A few weeks ago, a few people asked me why I helped create the now annual event Quisqueya, a celebration of Afro-Latino history throughout the Americas at Syracuse University. Honestly, it had a tinge of selfishness: by then, I helped run a series of workshops dedicated to understanding the relationships between Blacks and Latinos at a time when others kept seeing schisms. Plus, my Dominican-Haitian background spurred me to explore that in a more open forum, i.e. a celebration where I could subliminally prove that schism false. It’s also the most obvious representation of Blacks and Latinos on the same “field”, whereas other lands in the Americas aren’t known for this dual identity, even with the plethora of races occupying Brazil, Peru, Colombia, or Mexico, for instance.
To wit, as the education chair of La LUCHA at the time, I never got asked why it made sense to have such an event; it was obvious how much unity such an event would bring on a campus where the split even existed within organization of mutual interest. The questions of whether I should lead a Latino organization enraged me at the start of my tenure, but instead of taking a reactionary stance against the critics, most of whom never confronted me personally, I decided to take to the streets, finding ways to build bridges in spaces where I didn’t even know I could fit in.
As with any of these experiences, I learned something critical to my formation: the idea of Quisqueya.
“Quisqueya” is a word I’d known so commonly because Dominicans often referred to their part of the island as such. As it turns out, while La LUCHA and the Haitian American Student Association sought funding for Hispaniola, the original name of the aforementioned event, one of the members of the committee pulled us aside and asked us to change the name of the program to Quisqueya. Whereas Hispaniola is a name placed upon the island by people who never originated from there, Quisqueya (or Kiskeya, or “mother earth”) was a name the Tainos used to designate for the entire island, before the countries occupying the island split it into the current countries they are now. That made more sense for the purposes of the event, so we kept it.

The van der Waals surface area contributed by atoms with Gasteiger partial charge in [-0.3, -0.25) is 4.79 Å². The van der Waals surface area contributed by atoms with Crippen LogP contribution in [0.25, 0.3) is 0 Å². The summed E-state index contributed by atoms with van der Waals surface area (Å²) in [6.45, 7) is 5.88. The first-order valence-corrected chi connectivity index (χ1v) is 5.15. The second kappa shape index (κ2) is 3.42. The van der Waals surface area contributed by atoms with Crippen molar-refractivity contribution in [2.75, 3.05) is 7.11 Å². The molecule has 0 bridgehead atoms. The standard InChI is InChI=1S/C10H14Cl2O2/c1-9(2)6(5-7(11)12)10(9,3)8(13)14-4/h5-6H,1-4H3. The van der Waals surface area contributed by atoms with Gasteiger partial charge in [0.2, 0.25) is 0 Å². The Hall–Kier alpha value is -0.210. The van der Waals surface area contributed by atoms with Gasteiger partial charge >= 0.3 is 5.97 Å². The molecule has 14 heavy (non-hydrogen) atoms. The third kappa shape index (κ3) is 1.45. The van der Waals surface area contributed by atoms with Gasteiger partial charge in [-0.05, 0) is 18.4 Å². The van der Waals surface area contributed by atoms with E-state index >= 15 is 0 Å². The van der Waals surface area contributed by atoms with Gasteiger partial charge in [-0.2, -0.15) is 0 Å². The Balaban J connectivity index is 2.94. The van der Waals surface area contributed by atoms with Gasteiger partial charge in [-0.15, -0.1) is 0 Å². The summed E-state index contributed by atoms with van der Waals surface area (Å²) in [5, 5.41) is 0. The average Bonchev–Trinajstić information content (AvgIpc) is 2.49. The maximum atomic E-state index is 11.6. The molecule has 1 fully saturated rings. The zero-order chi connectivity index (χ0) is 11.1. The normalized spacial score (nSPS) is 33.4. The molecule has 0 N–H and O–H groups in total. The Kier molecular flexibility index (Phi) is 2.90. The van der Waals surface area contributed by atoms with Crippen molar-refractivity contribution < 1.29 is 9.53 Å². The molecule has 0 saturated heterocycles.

This serendipitous lesson on Quisqueya planted the seed for me to go to an event at the Arturo Schomburg Center for Research in Black Culture at Harlem. It’s the first time I’d ever been to the museum, and the first time I’d ever heard about him. Naturally, I was annoyed for a bit because, even after I’d met so many intelligent men and women in Syracuse U, no one ever told me about this man.
I think it was Howard Dodson Jr., head of the Schomburg Center, who said it best when he mentioned that Arturo Alfonso Schomburg’s history was often ignored and ostracized when it came to Black history. He alluded to the fact that his contributions to Black history were only recognized later on in his career, even with the many allies he had. Thus, it was almost ironic to see that the primary center for Black history is under his name. Once equipped with knowledge, Schomburg found purpose for his work when others didn’t, or didn’t think he was the one who should do it. As a Puerto-Rican immigrant (an Afro-Borinquen at that), he had tons of battles, primarily for identity and membership.
For me, these were the most important contributions to history as a whole: he not only validated Black history, documenting and preserving the important parts of a history still not regularly integrated into our society, but he also validated Afro-Latinos as an essential part of Latino and African Diaspora history, because, while he may not have had the voice, he certainly had the knowledge, proof positive that history shouldn’t simply pass us by.
By being proactive in one’s history, you eventually become an integral part of that.
Jose, who should always write like this when we have snow days …